This may be RAD or Agile or even Lean -- but it really isn't quite SOA. What we're thinking on the SOA business value plane is the ability to "rapidly evolve" business processes, to actually not have to muck around with the underlying applications and data (nor necessarily upgrade their environments) but instead extract and extend their value into a higher abstraction where transactions, services, data, metadata, and logic can be agilely related and universally governed.

Not sure if BizTalk Server has gained that feature set yet. Visio? Well, obviously you have not yet upgraded sufficiently, dear reader.

It's plain from the article that Microsoft will define SOA to suit its strengths and sidestep it's weaknesses. At least on that count Microsoft is adhering to the standard industry approach. But the risks for Microsoft as it seeks a higher profile in the core datacenters of the global 2000 of not applying SOA at its higher business value is significant. Better stated, they may win some battles but lose the war.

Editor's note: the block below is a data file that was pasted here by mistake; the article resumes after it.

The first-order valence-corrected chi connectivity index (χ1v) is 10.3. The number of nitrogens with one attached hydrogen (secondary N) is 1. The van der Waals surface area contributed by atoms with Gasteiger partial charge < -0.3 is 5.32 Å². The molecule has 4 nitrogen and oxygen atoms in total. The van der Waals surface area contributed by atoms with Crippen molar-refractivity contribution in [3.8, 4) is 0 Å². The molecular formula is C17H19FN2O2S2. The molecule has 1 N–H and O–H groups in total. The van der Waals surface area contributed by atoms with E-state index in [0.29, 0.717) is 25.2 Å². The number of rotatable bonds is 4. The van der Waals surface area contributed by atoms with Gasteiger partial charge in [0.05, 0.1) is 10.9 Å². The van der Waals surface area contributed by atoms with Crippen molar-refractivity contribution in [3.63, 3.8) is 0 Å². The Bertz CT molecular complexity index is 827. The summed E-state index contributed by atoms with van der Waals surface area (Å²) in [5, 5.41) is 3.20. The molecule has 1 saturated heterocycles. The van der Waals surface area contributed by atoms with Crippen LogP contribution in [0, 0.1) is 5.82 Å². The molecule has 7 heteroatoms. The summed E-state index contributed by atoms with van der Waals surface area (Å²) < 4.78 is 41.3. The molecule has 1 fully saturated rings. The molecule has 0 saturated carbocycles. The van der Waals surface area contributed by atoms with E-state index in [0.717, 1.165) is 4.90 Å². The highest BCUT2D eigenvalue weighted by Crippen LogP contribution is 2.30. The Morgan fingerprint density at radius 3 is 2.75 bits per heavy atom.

Already, competitors such as IBM, Oracle and BEA are moving toward offerings that reduce the emphasis on applications (virtualized or not) and instead places the emphasis on business processes maneuverability. And just like with SaaS, it's not about the technology -- but is everything about the business paybacks (top-line and bottom-line) and overall IT risk reduction. The business model of both the vendor and the customer need to match up.

IBM's strategies around reuse
and its focus on creating pools of services that can be applied not generally to IT but specifically to business verticals, industries, and even individual enterprises (think of its as the long tail wags SOA), is ultimately an aligning influence between IBM and its partners and customers. What runs IT beneath is more optional, so you might as well seek the best cost-benefits approach, which will include open source infrastructure, SaaS, and all the other options in the market.

If you save big on business agility, the cost differences of the underlying infrastructure (say between IBM or BEA or Microsoft) is a rounding error -- but you have to deliver business agility.

IT needs to move holistically at the speed of businesses. Microsoft seems to be saying with sorta-SOA that, "Hey, it will cost you less to virtualize your Windows applications so use us, even though you gain less total agility." Does not compute, Will Robinson.